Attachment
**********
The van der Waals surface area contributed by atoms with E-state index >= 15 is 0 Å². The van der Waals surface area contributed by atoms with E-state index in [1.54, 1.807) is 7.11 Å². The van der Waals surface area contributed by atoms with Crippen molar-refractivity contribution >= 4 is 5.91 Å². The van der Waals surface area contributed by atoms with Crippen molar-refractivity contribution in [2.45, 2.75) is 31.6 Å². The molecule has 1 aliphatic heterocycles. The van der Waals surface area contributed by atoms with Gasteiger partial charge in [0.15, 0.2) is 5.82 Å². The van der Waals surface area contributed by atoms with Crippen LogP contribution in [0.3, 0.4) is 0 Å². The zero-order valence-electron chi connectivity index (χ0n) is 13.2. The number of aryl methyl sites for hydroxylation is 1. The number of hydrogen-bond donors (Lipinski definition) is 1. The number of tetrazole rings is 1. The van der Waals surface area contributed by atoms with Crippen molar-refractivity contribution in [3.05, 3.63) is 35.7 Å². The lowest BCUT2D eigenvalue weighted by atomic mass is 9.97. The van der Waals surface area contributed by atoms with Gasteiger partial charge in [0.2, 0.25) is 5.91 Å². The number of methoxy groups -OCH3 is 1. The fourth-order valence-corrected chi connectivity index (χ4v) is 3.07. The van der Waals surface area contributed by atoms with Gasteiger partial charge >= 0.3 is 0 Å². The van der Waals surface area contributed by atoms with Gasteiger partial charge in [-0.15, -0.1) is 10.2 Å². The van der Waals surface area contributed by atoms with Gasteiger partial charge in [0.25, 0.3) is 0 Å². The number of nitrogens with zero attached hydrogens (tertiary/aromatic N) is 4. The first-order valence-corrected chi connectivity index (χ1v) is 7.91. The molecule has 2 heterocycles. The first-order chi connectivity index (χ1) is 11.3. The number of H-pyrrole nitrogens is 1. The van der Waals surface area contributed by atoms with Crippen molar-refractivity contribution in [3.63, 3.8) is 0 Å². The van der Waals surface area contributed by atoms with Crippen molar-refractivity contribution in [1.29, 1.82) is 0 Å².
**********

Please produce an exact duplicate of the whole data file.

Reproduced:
The van der Waals surface area contributed by atoms with E-state index >= 15 is 0 Å². The van der Waals surface area contributed by atoms with E-state index in [1.54, 1.807) is 7.11 Å². The van der Waals surface area contributed by atoms with Crippen molar-refractivity contribution >= 4 is 5.91 Å². The van der Waals surface area contributed by atoms with Crippen molar-refractivity contribution in [2.45, 2.75) is 31.6 Å². The molecule has 1 aliphatic heterocycles. The van der Waals surface area contributed by atoms with Gasteiger partial charge in [0.15, 0.2) is 5.82 Å². The van der Waals surface area contributed by atoms with Crippen LogP contribution in [0.3, 0.4) is 0 Å². The zero-order valence-electron chi connectivity index (χ0n) is 13.2. The number of aryl methyl sites for hydroxylation is 1. The number of hydrogen-bond donors (Lipinski definition) is 1. The number of tetrazole rings is 1. The van der Waals surface area contributed by atoms with Crippen molar-refractivity contribution in [3.05, 3.63) is 35.7 Å². The lowest BCUT2D eigenvalue weighted by atomic mass is 9.97. The van der Waals surface area contributed by atoms with Gasteiger partial charge in [0.2, 0.25) is 5.91 Å². The number of methoxy groups -OCH3 is 1. The fourth-order valence-corrected chi connectivity index (χ4v) is 3.07. The van der Waals surface area contributed by atoms with Gasteiger partial charge >= 0.3 is 0 Å². The van der Waals surface area contributed by atoms with Gasteiger partial charge in [-0.15, -0.1) is 10.2 Å². The van der Waals surface area contributed by atoms with Gasteiger partial charge in [0.25, 0.3) is 0 Å². The number of nitrogens with zero attached hydrogens (tertiary/aromatic N) is 4. The first-order valence-corrected chi connectivity index (χ1v) is 7.91. The molecule has 2 heterocycles. The first-order chi connectivity index (χ1) is 11.3. The number of H-pyrrole nitrogens is 1. The van der Waals surface area contributed by atoms with Crippen molar-refractivity contribution in [3.63, 3.8) is 0 Å². The van der Waals surface area contributed by atoms with Crippen molar-refractivity contribution in [1.29, 1.82) is 0 Å².